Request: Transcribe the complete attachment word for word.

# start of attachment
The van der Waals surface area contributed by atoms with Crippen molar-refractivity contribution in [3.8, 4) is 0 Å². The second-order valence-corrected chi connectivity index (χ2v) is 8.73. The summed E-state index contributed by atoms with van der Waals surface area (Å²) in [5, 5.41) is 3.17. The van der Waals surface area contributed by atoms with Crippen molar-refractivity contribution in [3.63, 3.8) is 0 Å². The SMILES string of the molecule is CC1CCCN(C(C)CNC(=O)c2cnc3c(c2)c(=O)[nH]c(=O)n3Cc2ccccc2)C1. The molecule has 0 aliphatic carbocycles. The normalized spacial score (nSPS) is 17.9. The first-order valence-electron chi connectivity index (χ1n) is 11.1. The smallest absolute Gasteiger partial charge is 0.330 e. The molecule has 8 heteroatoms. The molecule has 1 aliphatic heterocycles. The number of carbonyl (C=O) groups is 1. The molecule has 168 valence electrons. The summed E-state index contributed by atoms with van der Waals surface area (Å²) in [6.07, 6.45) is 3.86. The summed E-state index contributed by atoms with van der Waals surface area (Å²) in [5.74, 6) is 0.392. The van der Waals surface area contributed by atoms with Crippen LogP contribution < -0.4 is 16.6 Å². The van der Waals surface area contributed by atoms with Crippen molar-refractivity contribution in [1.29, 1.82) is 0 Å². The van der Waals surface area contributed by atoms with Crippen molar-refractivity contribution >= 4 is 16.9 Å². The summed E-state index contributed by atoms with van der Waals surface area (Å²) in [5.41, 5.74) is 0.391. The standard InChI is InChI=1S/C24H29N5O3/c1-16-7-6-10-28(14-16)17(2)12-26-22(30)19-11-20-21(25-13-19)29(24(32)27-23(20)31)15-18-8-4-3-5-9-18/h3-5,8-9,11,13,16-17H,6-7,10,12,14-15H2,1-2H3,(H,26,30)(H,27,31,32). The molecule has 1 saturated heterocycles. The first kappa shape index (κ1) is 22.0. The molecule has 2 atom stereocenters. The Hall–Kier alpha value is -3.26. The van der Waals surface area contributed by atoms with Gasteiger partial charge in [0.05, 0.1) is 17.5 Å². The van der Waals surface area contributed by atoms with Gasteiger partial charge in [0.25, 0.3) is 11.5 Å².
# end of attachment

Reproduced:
The van der Waals surface area contributed by atoms with Crippen molar-refractivity contribution in [3.8, 4) is 0 Å². The second-order valence-corrected chi connectivity index (χ2v) is 8.73. The summed E-state index contributed by atoms with van der Waals surface area (Å²) in [5, 5.41) is 3.17. The van der Waals surface area contributed by atoms with Crippen molar-refractivity contribution in [3.63, 3.8) is 0 Å². The SMILES string of the molecule is CC1CCCN(C(C)CNC(=O)c2cnc3c(c2)c(=O)[nH]c(=O)n3Cc2ccccc2)C1. The molecule has 0 aliphatic carbocycles. The normalized spacial score (nSPS) is 17.9. The first-order valence-electron chi connectivity index (χ1n) is 11.1. The smallest absolute Gasteiger partial charge is 0.330 e. The molecule has 8 heteroatoms. The molecule has 1 aliphatic heterocycles. The number of carbonyl (C=O) groups is 1. The molecule has 168 valence electrons. The summed E-state index contributed by atoms with van der Waals surface area (Å²) in [6.07, 6.45) is 3.86. The summed E-state index contributed by atoms with van der Waals surface area (Å²) in [5.74, 6) is 0.392. The van der Waals surface area contributed by atoms with Crippen LogP contribution < -0.4 is 16.6 Å². The van der Waals surface area contributed by atoms with Crippen molar-refractivity contribution in [1.29, 1.82) is 0 Å². The van der Waals surface area contributed by atoms with Crippen molar-refractivity contribution >= 4 is 16.9 Å². The summed E-state index contributed by atoms with van der Waals surface area (Å²) in [5.41, 5.74) is 0.391. The standard InChI is InChI=1S/C24H29N5O3/c1-16-7-6-10-28(14-16)17(2)12-26-22(30)19-11-20-21(25-13-19)29(24(32)27-23(20)31)15-18-8-4-3-5-9-18/h3-5,8-9,11,13,16-17H,6-7,10,12,14-15H2,1-2H3,(H,26,30)(H,27,31,32). The molecule has 1 saturated heterocycles. The first kappa shape index (κ1) is 22.0. The molecule has 2 atom stereocenters. The Hall–Kier alpha value is -3.26. The van der Waals surface area contributed by atoms with Gasteiger partial charge in [0.05, 0.1) is 17.5 Å². The van der Waals surface area contributed by atoms with Gasteiger partial charge in [0.25, 0.3) is 11.5 Å².